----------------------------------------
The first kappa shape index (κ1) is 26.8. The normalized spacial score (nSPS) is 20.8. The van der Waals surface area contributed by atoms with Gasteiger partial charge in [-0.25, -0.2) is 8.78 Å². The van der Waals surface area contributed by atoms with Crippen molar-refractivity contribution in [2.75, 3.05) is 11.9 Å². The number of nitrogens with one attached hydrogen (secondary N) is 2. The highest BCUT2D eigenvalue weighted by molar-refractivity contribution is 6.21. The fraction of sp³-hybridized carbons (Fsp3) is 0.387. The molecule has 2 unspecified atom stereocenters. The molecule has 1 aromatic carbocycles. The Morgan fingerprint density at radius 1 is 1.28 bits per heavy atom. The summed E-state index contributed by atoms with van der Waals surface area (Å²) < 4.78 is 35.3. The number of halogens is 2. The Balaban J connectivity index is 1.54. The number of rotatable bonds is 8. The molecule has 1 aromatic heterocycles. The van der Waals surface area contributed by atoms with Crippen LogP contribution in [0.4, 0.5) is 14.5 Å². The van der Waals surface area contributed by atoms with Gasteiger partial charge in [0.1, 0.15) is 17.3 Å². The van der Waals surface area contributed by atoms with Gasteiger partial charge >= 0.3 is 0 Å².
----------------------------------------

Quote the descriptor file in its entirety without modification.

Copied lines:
The first kappa shape index (κ1) is 26.8. The normalized spacial score (nSPS) is 20.8. The van der Waals surface area contributed by atoms with Gasteiger partial charge in [-0.25, -0.2) is 8.78 Å². The van der Waals surface area contributed by atoms with Crippen molar-refractivity contribution in [2.75, 3.05) is 11.9 Å². The number of nitrogens with one attached hydrogen (secondary N) is 2. The highest BCUT2D eigenvalue weighted by molar-refractivity contribution is 6.21. The fraction of sp³-hybridized carbons (Fsp3) is 0.387. The molecule has 2 unspecified atom stereocenters. The molecule has 1 aromatic carbocycles. The Morgan fingerprint density at radius 1 is 1.28 bits per heavy atom. The summed E-state index contributed by atoms with van der Waals surface area (Å²) < 4.78 is 35.3. The number of halogens is 2. The Balaban J connectivity index is 1.54. The number of rotatable bonds is 8. The molecule has 1 aromatic heterocycles. The van der Waals surface area contributed by atoms with Crippen LogP contribution in [0.4, 0.5) is 14.5 Å². The van der Waals surface area contributed by atoms with Gasteiger partial charge in [0.1, 0.15) is 17.3 Å². The van der Waals surface area contributed by atoms with Gasteiger partial charge >= 0.3 is 0 Å².